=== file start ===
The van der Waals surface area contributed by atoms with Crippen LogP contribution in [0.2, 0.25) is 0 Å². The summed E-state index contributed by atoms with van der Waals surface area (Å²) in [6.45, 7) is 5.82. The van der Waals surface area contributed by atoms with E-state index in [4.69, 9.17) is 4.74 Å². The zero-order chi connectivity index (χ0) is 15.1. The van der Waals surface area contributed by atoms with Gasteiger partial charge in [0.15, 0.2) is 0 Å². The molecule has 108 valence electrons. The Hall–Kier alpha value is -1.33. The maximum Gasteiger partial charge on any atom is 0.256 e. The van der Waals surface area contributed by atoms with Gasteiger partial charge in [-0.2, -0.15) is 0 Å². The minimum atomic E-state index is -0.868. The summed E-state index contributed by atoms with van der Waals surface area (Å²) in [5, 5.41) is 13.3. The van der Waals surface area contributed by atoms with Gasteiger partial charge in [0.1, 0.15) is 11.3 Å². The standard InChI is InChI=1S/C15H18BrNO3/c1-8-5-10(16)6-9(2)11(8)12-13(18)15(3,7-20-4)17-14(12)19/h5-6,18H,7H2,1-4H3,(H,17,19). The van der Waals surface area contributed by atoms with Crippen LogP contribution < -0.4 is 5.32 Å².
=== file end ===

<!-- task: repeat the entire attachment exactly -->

The van der Waals surface area contributed by atoms with Crippen LogP contribution in [0.2, 0.25) is 0 Å². The summed E-state index contributed by atoms with van der Waals surface area (Å²) in [6.45, 7) is 5.82. The van der Waals surface area contributed by atoms with E-state index in [4.69, 9.17) is 4.74 Å². The zero-order chi connectivity index (χ0) is 15.1. The van der Waals surface area contributed by atoms with Gasteiger partial charge in [0.15, 0.2) is 0 Å². The molecule has 108 valence electrons. The Hall–Kier alpha value is -1.33. The maximum Gasteiger partial charge on any atom is 0.256 e. The van der Waals surface area contributed by atoms with Gasteiger partial charge in [-0.2, -0.15) is 0 Å². The minimum atomic E-state index is -0.868. The summed E-state index contributed by atoms with van der Waals surface area (Å²) in [5, 5.41) is 13.3. The van der Waals surface area contributed by atoms with Gasteiger partial charge in [0.1, 0.15) is 11.3 Å². The standard InChI is InChI=1S/C15H18BrNO3/c1-8-5-10(16)6-9(2)11(8)12-13(18)15(3,7-20-4)17-14(12)19/h5-6,18H,7H2,1-4H3,(H,17,19). The van der Waals surface area contributed by atoms with Crippen LogP contribution < -0.4 is 5.32 Å².